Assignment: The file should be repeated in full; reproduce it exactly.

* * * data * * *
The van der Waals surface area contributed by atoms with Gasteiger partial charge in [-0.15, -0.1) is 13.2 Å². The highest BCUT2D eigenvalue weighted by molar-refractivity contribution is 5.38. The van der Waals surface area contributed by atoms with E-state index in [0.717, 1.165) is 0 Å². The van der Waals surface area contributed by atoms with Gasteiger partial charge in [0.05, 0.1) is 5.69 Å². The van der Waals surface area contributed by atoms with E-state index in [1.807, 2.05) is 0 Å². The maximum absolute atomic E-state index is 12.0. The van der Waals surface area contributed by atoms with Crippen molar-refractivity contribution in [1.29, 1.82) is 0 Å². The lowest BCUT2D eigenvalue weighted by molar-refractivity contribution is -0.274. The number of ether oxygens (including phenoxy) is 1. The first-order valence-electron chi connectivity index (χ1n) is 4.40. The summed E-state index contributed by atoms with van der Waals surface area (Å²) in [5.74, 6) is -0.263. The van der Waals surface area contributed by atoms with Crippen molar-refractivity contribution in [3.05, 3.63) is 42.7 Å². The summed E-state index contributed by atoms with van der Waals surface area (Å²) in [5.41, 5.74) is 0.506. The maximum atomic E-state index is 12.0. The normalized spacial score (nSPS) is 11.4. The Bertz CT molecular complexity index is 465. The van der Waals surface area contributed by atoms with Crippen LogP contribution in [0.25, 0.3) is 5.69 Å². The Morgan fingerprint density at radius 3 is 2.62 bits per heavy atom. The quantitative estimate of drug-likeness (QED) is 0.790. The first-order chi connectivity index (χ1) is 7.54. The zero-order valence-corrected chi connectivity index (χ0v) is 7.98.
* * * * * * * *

The van der Waals surface area contributed by atoms with Gasteiger partial charge in [-0.15, -0.1) is 13.2 Å². The highest BCUT2D eigenvalue weighted by molar-refractivity contribution is 5.38. The van der Waals surface area contributed by atoms with E-state index in [0.717, 1.165) is 0 Å². The van der Waals surface area contributed by atoms with Gasteiger partial charge in [0.05, 0.1) is 5.69 Å². The van der Waals surface area contributed by atoms with E-state index in [1.807, 2.05) is 0 Å². The maximum absolute atomic E-state index is 12.0. The van der Waals surface area contributed by atoms with Crippen molar-refractivity contribution in [1.29, 1.82) is 0 Å². The lowest BCUT2D eigenvalue weighted by molar-refractivity contribution is -0.274. The number of ether oxygens (including phenoxy) is 1. The first-order valence-electron chi connectivity index (χ1n) is 4.40. The summed E-state index contributed by atoms with van der Waals surface area (Å²) in [5.74, 6) is -0.263. The van der Waals surface area contributed by atoms with Crippen molar-refractivity contribution in [3.05, 3.63) is 42.7 Å². The summed E-state index contributed by atoms with van der Waals surface area (Å²) in [5.41, 5.74) is 0.506. The maximum atomic E-state index is 12.0. The normalized spacial score (nSPS) is 11.4. The Bertz CT molecular complexity index is 465. The van der Waals surface area contributed by atoms with Crippen LogP contribution in [0.25, 0.3) is 5.69 Å². The Morgan fingerprint density at radius 3 is 2.62 bits per heavy atom. The quantitative estimate of drug-likeness (QED) is 0.790. The first-order chi connectivity index (χ1) is 7.54. The zero-order valence-corrected chi connectivity index (χ0v) is 7.98.